A support-vector machine is one of the most popular supervised machine learning techniques which is focused on regression and classification tasks. The goal of SVM is to discover a hyperplane in N-dimensional space (N—the number of salient points) that particularly classifies information foci. Since SVM satisfies several classification properties, this technique is generally used in different types of research [5].
In our study, we use SVM type C [15]. This type of SVM minimizes the objective function for a C > 0 . This value is called the adjustment constant and is expressed by the following equation:
τ w , ξ = 1 2 | w | 2 + C ξ i i 1 m
where C is the penalty parameter of error that the degree of correct classification model can meet; w is the normal vector to the hyperplane; and ξ i is the support-vector error threshold variable. The constant C determines the trade-off between maximizing the margin and minimizing the training error.

3.3.2. Decision Tree (DT)

A decision tree is a classification technique aimed at optimizing both classification and regression of data [7]. DT uses a tree representation in which each leaf corresponds to a group of elements and a branch corresponds to a value recursively. DT uses the concept of entropy, which is defined by a variable Y whose potential values have probabilities p 1 , p 2 , . . . , p k . The estimation of Y is described as follows:
E n t r o p y ( Y ) = j p j l o g 2 ( p j )
The goal of a DT is to build a tree for all data and process an individual output on each leaf. The statistical property (better known as information gain) can determine how well an attribute separates a set of information based on the target classification. An attribute in a node with high information gain can organize the data better to improve classification accuracy. The following formula allows us to obtain the information gain I G of an attribute X in relation to a training data set D (where E is entropy):
I G ( D , X ) = E ( D ) v V a l u e s ( X ) D v D E ( D v )
In this equation, the set of values of attributes X is defined as V a l u e s ( X ) , and D v is the subset of D for which attribute X has a value v. The information gain is calculated for all attributes of a node in a tree. The attribute with the most significant information gain is selected as the best attribute that splits the data correctly.

3.3.3. Random Forest (RF)

Random forest corresponds to a set of regression and classification trees. RF trains training datasets called bootstraps and can combine them to obtain a more accurate result. Bootstraps are created from a random sampling of the training dataset [6]. RF can work with large, higher-dimensional data sets with comparatively higher accuracy. In our study, we consider the following training set, { ( x i , y i ) } i = 1 n , as input. Then, we initialize model with a constant value:
F 0 = argmin γ j = 1 n L ( y j , γ )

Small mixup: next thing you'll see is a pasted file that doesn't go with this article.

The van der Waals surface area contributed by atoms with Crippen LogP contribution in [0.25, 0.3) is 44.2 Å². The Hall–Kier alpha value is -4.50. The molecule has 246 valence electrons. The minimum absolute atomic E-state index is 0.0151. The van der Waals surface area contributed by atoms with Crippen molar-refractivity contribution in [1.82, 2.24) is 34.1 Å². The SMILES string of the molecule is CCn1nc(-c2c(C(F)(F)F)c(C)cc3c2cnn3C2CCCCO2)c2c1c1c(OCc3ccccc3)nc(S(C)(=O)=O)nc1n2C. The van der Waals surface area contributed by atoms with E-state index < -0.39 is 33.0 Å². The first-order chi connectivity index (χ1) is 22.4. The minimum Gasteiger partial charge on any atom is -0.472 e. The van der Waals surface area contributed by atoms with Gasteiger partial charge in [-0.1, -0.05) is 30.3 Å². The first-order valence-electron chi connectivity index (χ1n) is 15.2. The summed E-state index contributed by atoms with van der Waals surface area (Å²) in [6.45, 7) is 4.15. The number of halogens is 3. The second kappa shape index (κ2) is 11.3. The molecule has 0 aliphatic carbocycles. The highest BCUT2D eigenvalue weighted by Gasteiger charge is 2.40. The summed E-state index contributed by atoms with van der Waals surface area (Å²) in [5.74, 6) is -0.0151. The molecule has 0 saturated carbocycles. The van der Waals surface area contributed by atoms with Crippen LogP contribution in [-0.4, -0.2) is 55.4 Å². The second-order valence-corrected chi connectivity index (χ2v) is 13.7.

where F 0 is a constant value to initialize the model, and L ( y F ( x ) ) a differentiable loss function. Subsequently, for m = 1 , , M , we compute the pseudo-residuals as follows:
r i m = δ L ( y i , F ( x i ) δ L ( F ( x i ) F ( x ) F m 1 ( x ) , f o r i = 1 , , n
Then, we fit the base learner (tree) h m ( x ) to pseudo-residuals, i.e, train it using training set { ( x i , r i m ) } i = 1 n . We compute multipliers by solving the one-dimensional optimization problem as follows:
γ m = argmin γ j = 1 n L ( y j , F m 1 ( x i ) + γ h m ( x ) )
Finally, we update the model:
F m = F m 1 ( x i ) + γ h m ( x ) )

3.4. Performance Analysis

Each technique was trained on 80% of the available data and tested on 20%. To tune parameters, these were adjusted using 5-group cross-validation. For SVM, we used a linear kernel and C = 1 . We used 250 estimators for RF, and for DT, no tuning was used.
To distinguish between an actual class and the predicted class, we used the labels Y , N . Given a classifier and an instance, we have four possible outputs. If the instance is positive and the classification is positive, we obtain a true positive ( T P ); if it is classified as negative, we obtain a false negative ( F N ). In turn, if the instance is negative and is classified as negative, we obtain a true negative ( T N ); if it is classified as positive, we obtain a false positive ( F P ) [16].
The true positive rate ( t p R a t e ) is defined as follows:
t p R a t e = T P p = T P T P + F N
On the other hand, the false positive rate ( f p R a t e ) is defined as follows:
f p R a t e = F P N = F P F P + T N
Accordingly, we define the following metrics to assess the performance of SVM, DT, and RF.
p r e c i s i o n = T P T P + F P
r e c a l l = T P T P + F N
a c c u r a c y = T P + T N P + N
F 1 s c o r e = 2 T P 2 T P + F P + F N
S p e c i f i t y = T N T N + F P
Additionally, we use the area under the curve (AUC) [17] to organise our classifier and visualise its performance. This curve is commonly used in medical decision making and to evaluate the performance of machine learning and data mining.
We divided our dataset into four criteria (age 0–20, 21–60, 61–96 and 0–96). Subsequently, we separated our dataset into two parts: one part (70%) for training and another part (30%) for testing.